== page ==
You may have heard the phrases “data analytics” and “data science” mentioned before. If you are new to the world of data, you might be wondering what these terms mean — and if you’re interested in a career in data, which is the right path for you?
Though there is a lot of overlap between the two areas (and disagreement about the exact definitions), the main difference is how much they rely on machine learning. In general, data analytics covers everything from collecting data to spotting trends to communicating insights. Data science is a broader field that includes data analytics, and often involves making predictions with tools like machine learning or conducting experiments with data.
Companies collect a great deal of data. Almost all of them can benefit from data analytics to help make sense of it. But not as many require building algorithms that predict the future or apply patterns to new information.
Interested in working with data, but not sure where to start? In this article, we’ll explore data analytics and data science in more detail, to help you decide between our Data Scientist: Analytics Specialist career path and our Data Scientist: Machine Learning Specialist career path.
What is data analytics?
Data analytics is all about helping organizations make decisions based on data. Page visits can inform marketing strategies, housing costs can affect policy changes, and patient outcomes can impact a hospital’s operations. Data analytics helps us find patterns and tell stories from the large quantity of data organizations have.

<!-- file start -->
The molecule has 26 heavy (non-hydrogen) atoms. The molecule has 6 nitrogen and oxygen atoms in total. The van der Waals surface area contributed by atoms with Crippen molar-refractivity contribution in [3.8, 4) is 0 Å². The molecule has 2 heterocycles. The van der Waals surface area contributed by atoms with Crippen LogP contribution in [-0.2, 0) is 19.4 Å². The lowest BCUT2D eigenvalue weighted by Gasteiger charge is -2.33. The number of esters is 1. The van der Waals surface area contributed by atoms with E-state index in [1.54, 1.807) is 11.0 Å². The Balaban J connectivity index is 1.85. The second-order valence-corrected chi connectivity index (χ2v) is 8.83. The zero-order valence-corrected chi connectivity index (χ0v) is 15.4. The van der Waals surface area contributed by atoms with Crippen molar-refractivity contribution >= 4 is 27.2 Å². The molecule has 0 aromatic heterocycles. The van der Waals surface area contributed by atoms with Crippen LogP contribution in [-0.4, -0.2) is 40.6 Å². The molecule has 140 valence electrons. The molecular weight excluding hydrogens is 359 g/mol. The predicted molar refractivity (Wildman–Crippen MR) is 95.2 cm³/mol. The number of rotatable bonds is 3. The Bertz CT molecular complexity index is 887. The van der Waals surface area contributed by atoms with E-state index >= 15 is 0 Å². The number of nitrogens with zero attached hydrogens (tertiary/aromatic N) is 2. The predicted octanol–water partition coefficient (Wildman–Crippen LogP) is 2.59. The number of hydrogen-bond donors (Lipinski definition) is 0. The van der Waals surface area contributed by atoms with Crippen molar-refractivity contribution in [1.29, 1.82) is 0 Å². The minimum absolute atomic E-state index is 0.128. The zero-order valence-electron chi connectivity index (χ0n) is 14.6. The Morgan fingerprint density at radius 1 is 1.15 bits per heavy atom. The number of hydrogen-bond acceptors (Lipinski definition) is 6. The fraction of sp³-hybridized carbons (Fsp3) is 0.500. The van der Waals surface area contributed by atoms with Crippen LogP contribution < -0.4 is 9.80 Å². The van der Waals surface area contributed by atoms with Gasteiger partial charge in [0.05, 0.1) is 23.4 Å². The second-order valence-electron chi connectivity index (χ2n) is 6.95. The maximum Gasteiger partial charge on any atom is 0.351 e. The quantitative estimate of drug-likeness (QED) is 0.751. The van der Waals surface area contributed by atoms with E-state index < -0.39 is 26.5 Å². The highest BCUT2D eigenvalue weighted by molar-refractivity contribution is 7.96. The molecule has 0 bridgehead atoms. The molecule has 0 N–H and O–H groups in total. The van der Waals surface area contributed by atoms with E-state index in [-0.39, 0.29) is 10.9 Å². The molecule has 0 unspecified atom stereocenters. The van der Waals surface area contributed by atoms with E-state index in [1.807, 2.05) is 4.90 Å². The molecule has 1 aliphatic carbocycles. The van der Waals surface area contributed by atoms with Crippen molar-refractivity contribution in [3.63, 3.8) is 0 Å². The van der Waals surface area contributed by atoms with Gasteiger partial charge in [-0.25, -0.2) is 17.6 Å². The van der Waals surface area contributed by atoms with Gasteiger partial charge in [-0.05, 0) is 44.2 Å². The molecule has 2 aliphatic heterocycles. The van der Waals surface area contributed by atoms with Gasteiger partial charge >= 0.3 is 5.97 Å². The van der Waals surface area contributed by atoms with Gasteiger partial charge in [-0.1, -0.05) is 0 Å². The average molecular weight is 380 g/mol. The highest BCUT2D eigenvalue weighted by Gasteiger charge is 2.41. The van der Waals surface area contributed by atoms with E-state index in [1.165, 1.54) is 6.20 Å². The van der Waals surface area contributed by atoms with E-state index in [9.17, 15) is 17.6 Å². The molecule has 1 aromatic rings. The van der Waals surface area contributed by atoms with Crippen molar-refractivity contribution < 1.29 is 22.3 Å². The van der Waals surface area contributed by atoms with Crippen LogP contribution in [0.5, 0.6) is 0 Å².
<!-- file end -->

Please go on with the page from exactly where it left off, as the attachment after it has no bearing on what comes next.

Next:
To do that, Data Analysts take a business question and translate it into a data question. Part of their job is collecting and reformatting data, analyzing it with statistics and probability, and sharing actionable insights in the form of visuals and reports.
“Every company is collecting some data. And a lot of companies need to leverage their data to make good data-driven decisions. There’s a huge opportunity for Data Analysts to really put that data to work.” says Codecademy Data Science Domain Manager Michelle McSweeney.
Data analytics languages and tools
What languages and tools are used for data analytics? Generally, Data Analysts use SQL and Python or R. SQL interacts with data housed inside databases, and Python and R analyze and graph the data to show trends and patterns.
Data Analysts also use dashboard tools like Tableau or Looker, which are business intelligence tools for creating interactive data visualizations.
Getting started with data analytics
Interested in learning more about data analytics? You can dive into our Data Scientist: Analytics Specialist career path to learn everything you need to become a Data Analyst.
If you want to learn a specific Data Analyst skill, check out the following Skill Paths:
Even if your ultimate goal is to become a Data Scientist, gaining a solid foundation in data analytics is a good first step to take.
What is data science?
Data science is a broad field that includes data analytics. It also covers making predictions with machine learning, working with big data, and developing artificial intelligence.